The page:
This week, we looked at some general ideas about how digital network media afford new kinds of action, interaction, and exchange between text and “audiences” or users. Next week, we’ll turn our attention to a slightly more specific element of digital networked media, namely, games and simulations.
These media use digital networked affordances – participation, procedurality, spatial arrangements, and encyclopedic components – in particular ways to encourage a sense of immersion, development of agency, and a sense of play.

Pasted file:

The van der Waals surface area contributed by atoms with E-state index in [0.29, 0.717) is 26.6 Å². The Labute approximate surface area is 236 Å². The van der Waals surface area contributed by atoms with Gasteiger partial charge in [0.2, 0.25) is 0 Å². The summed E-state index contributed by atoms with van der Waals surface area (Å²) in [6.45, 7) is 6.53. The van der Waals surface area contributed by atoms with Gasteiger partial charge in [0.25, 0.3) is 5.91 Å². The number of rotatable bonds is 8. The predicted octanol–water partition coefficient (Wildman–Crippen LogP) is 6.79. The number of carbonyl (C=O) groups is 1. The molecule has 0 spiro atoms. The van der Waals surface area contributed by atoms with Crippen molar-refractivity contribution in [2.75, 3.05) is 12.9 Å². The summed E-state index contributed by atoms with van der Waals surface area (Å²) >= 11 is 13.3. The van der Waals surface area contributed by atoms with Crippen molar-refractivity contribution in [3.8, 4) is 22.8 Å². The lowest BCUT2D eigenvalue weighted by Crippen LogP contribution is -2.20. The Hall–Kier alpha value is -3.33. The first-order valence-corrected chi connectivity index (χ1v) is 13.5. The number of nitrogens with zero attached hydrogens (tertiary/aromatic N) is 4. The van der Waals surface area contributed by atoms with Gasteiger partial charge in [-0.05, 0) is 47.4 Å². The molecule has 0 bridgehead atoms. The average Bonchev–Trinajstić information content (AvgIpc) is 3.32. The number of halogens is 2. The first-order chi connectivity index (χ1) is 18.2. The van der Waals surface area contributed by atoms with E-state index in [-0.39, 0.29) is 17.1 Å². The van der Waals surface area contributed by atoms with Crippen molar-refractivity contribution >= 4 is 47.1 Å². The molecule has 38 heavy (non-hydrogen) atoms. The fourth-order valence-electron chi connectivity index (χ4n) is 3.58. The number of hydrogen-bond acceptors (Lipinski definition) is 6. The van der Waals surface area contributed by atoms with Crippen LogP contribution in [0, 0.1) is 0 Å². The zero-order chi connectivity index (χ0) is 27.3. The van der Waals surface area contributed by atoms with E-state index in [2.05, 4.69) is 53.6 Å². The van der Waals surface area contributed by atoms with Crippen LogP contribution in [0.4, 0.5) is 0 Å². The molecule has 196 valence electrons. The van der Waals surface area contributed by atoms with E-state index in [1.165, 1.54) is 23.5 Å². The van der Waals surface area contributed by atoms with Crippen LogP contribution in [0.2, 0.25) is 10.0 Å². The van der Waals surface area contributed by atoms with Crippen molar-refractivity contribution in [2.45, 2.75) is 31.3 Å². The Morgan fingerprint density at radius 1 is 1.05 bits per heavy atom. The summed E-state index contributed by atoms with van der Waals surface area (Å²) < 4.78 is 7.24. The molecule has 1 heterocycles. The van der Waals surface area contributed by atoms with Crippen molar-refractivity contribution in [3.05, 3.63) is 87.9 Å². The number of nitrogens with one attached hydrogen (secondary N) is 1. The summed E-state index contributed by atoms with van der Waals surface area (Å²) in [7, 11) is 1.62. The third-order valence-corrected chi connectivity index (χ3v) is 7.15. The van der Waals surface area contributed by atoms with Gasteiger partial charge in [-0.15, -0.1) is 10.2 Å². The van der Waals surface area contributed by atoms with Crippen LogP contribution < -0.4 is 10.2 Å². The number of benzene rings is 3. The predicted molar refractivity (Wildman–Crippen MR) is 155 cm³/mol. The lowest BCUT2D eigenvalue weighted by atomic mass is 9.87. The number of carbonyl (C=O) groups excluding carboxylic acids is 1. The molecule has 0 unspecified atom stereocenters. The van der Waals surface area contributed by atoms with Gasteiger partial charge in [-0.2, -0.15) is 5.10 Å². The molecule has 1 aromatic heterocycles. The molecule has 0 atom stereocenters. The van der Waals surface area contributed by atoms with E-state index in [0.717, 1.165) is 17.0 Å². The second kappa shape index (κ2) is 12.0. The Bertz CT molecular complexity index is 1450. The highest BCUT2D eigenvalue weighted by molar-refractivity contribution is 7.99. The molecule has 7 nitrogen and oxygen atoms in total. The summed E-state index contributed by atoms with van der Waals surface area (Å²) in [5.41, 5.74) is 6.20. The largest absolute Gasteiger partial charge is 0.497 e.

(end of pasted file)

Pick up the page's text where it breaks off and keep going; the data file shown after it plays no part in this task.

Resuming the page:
To that end, for Tuesday, please read:
- Gonzalo Frasca, “Simulation versus Narrative” (this pdf is in the readings folder of another class I teach on games, and you’re welcome to explore the texts in there if you like)
- Jesper Juul, “The Open and the Closed“
- Clive Thompson, “Game Theories“
As you read, consider the ways games and simulations draw on fundamental affordances of digital networked media in specific ways. Think about games and simulations you’ve played or used, and ask yourself whether the ideas these authors are presenting are applicable to those experiences.